Sunday, July 16, 2006

Reuters: Megachurches build a Republican base

The above-linked article illustrates how the fast-growing evanglical Christian "movement" is influencing political life, especially in that it is solidifying as a base of support for Republicans.

Megachurches are the lighthouses for this group, and several members are quoted.

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Sexton believes every word in the Bible, rejects evolution theory, and supports the Iraq war, the Republican Party and Bush -- in part because he is a born-again Christian.

"I trust his opinion because of his beliefs," she said.
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There really isn't anything more powerful to people than their religious beliefs, and this quote more or less illuminates how for many evangelicals those beliefs are becoming so intertwined with their political ones too. Many of these megachurches are encouraging this kind of political association, and members are beginning to see being a Republican as an extension of their faith.

Now there's nothing fundamentally wrong with people's religious beliefs affecting their political affiliation - afterall, this can be true for Democrats too. But I do think it's a problem when people begin to think they have to be a Republican because they are (a certain type of) Christian. It's certainly a problem when people support Bush on the war because they think he is being commanded by the same God they believe in, no matter what the facts may be about that war. These evangalical churches and leaders are actively encouraging this kind of thought now, and it's wrong. As I said, nothing is more powerful than people's faith, and if they begin to associate political affiliation with their faith, than it will be hard for you to challenge their political beliefs without them seeing you as challenging their religious ones as well (and as a side point, the Republicans certainly see the political benefit of having a large base that thinks this way. Democrats and liberals certainly don't have anything like it - we'd have better turnout if we did!).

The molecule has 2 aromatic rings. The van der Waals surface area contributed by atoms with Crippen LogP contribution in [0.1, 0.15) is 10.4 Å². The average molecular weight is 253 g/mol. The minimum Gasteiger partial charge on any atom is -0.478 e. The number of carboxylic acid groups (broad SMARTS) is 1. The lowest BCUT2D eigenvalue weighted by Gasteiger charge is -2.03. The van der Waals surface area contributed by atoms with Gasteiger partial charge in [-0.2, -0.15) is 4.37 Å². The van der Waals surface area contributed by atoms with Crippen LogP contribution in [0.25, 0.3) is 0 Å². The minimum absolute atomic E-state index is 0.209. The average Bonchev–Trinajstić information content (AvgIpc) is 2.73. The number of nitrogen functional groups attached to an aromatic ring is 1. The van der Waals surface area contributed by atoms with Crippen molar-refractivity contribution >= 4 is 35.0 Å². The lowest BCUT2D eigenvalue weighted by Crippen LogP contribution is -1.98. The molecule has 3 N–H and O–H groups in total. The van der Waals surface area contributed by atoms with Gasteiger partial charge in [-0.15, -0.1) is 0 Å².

Fortunately, this other Reuters article points to moderate Christian forces who are trying to fight against the conservative "Goliath," as it describes. Hopefully, their efforts will spark a debate on how much religious groups should link politics and religion together. The Christian God is not a Republican, nor a Democrat, and Christians are not either by definition as well. And the truth is that anyone preaching otherwise has motives far beyond spreading their faith.

3 comments:

Bill Arnold said...

Sad, but true. In the church I used to work for, people just assumed you were going to be voting for Bush. It would have been at the very least awkward to even mention voting for the other guy.

Nat-Wu said...

On a positive note, the biggest church in this area is The Potter's House, TD Jakes' ministry. Although they might be conservative on social issues, their focus is more on fulfilling the needs of the less fortunate, and Jakes himself refuses to take part in politics.

Also, there are a lot of churches whose members are not moderate on social issues, but who feel that getting involved in the affairs of the world is a distraction from their true calling, so we basically never hear from them even though they are definitely as conservative as the evangelicals. And they tend not to go to the megachurches.

So certain Christians can and will be active, but fortunately I don't think they'll ever be able to claim that they truly are the majority of Christians.

Xanthippas said...

I can't say that Democrats will ever enjoy the same support among Christians that the Republicans do, but there's no reason for the Republican dominance of religion to be so overwhelming. I'm sure there are more than a few people attending these chruches who-like Bill-aren't quite in tune with the political affiliations of their fellow church-goers. There should be-and is I think-room in the Democratic party for people like that, and I think Demcocrats are doing a good job of reaching out to more liberal congregations as well.